Walk to De-feet Dementia is Saturday

Published 7:36 pm Thursday, September 23, 2021

This year’s 17th annual Walk To De-feet Dementia  is back to its usual in-person format after going virtual last year amid the COVID-19 pandemic.

“We usually get participants from all over Beaufort County, about 100 in a normal year, but there was still a lot of support through our sponsorships,” said Helen Tate, who has been chairperson for Beaufort County’s walk committee for the last six years.

The event is scheduled – rain or shine – for this Saturday from 9 a.m. until about noon. This year’s “headquarters” will be at First Baptist Church, at 113 North Harvey Street. Those who cannot physically participate in the walk – and others interested in learning more about dementia – will be able to participate in the Expo and Education Fair inside the church building while the walk is taking place.

Tate said the dementia experts who will be inside First Baptist that day are as crucial to the 17-year event as the walk itself. “Everyone will have the ability to talk to several of North Carolina’s experts,” she said, including the heads of neurology and physical therapy at ECU, nursing specialists from Vidant Beaufort Hospital, and representatives from the Mideast Commission Area Agency on Aging, Project Care, North Carolina Brain Health, and the Dementia Alliance of North Carolina.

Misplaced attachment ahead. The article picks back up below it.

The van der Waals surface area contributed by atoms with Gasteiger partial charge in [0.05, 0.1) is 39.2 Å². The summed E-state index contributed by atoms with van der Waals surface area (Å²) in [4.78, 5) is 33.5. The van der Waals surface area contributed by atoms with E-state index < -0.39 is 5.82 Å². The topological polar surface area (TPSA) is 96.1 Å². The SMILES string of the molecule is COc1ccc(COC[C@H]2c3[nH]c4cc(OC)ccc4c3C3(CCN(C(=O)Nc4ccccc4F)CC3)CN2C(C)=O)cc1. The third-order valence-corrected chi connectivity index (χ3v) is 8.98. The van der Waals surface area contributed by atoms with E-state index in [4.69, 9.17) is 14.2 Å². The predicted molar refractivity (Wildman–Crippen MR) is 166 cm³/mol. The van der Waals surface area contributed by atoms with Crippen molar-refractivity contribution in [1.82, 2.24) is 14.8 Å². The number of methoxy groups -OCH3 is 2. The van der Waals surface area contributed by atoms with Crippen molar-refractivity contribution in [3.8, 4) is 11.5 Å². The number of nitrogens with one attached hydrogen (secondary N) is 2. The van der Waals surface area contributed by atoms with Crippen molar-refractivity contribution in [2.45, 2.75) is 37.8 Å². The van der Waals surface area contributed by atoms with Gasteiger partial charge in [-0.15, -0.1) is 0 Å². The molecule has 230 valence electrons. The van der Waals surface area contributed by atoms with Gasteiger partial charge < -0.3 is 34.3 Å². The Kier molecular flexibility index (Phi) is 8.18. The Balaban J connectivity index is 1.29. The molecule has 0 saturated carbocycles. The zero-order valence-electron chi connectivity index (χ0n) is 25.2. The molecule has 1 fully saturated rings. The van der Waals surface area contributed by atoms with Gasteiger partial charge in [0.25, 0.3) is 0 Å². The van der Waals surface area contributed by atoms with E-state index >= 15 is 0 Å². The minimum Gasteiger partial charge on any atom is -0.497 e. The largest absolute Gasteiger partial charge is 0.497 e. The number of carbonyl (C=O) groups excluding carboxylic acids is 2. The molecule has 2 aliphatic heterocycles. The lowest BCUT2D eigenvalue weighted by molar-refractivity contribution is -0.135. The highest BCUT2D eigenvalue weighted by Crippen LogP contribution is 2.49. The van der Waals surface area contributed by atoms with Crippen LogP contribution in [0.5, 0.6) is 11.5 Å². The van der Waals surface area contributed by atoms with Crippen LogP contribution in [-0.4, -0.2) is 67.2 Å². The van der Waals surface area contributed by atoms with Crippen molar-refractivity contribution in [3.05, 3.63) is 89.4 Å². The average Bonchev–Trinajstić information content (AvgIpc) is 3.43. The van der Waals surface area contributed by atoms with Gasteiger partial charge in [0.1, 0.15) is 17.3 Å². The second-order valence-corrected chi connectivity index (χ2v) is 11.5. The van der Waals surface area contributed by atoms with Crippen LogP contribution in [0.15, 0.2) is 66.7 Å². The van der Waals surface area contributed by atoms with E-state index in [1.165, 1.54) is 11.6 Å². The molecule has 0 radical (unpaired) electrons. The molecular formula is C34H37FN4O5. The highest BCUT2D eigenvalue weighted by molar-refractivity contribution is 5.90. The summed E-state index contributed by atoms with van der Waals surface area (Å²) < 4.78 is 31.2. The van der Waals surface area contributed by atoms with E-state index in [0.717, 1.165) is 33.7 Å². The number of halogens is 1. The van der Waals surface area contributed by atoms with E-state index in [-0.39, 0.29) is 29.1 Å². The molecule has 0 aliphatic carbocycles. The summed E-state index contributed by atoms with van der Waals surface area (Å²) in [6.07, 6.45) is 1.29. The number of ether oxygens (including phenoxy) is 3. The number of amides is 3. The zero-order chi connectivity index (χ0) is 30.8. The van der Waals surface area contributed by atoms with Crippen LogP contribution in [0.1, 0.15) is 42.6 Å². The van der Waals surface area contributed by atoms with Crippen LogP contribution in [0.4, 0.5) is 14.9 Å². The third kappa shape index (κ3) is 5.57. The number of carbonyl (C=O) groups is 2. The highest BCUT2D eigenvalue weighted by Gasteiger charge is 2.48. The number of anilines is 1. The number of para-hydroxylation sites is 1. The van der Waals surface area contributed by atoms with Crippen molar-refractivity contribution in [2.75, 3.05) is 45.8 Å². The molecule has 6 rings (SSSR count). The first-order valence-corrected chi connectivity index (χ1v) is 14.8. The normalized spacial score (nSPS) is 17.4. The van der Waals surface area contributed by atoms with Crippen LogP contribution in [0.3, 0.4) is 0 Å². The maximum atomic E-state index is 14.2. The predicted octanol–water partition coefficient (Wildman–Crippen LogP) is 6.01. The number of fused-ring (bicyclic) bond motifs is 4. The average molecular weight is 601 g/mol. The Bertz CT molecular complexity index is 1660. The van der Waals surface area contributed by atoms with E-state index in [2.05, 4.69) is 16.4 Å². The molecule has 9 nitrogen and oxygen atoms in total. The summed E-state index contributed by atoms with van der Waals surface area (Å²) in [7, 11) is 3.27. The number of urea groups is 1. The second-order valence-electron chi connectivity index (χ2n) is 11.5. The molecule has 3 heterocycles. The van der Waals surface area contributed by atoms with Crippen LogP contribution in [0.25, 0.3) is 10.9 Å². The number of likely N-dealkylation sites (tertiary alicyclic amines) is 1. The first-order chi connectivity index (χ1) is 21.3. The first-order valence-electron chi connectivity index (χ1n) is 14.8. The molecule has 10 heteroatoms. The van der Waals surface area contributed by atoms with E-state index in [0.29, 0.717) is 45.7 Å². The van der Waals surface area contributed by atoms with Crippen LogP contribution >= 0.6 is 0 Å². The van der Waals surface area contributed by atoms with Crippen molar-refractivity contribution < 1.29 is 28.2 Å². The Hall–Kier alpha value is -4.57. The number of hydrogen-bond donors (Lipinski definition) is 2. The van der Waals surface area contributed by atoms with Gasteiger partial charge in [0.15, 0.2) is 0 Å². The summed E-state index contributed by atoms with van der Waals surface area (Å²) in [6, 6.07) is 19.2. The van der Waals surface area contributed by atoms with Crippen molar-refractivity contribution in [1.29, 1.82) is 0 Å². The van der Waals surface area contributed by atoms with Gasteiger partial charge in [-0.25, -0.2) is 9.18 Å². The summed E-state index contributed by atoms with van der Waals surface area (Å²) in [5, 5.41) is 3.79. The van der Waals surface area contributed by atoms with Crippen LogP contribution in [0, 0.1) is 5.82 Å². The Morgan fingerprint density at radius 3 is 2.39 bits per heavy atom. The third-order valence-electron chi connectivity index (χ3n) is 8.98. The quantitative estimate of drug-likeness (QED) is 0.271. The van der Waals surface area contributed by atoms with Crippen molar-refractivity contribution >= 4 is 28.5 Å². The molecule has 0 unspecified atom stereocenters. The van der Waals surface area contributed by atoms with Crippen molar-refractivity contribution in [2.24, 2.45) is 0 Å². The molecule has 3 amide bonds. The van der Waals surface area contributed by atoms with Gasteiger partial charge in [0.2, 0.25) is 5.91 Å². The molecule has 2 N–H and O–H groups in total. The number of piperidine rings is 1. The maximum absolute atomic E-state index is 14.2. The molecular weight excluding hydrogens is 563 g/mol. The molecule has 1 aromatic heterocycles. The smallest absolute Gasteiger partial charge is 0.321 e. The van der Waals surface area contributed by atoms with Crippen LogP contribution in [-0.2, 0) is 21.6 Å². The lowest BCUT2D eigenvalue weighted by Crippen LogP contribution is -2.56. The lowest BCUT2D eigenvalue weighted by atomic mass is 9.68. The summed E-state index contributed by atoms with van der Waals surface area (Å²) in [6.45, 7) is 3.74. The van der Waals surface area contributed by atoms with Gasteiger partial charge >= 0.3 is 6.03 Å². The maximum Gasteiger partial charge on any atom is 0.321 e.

Tate added that the group’s traditional “First Bank Raffle” returns this year, featuring prizes including a Myrtle Beach weekend, a round of golf for four – including the cart– at Washington Yacht and Country Club, and much more. She said all proceeds from donations and raffle ticket sales go to dementia research based in North Carolina through the Dementia Alliance of North Carolina.

Participants can still register at the church from 9 a.m. until the walk departs at 10:30 a.m.  A short ceremony will precede the step-off, including a moment of silence for dementia patients and caregivers “and a prayer to watch over us as we walk,”  Tate said.

Masks are required inside the church building, but not during the actual walk. The course is approximately two miles long, starting at Second Street near the church then turning down Water Street, onto the boardwalk, then back to First Baptist. Tate said a police escort “to lead the pack” is a traditional feature of the parade, as well as “my husband and I in the golf cart, behind every one, in case someone needs us.” Some dementia awareness clothing and all sorts of take-home educational resources will also be available at the Expo and Education Fair. Pizza, bottled water and Coca-Cola will be available at the church.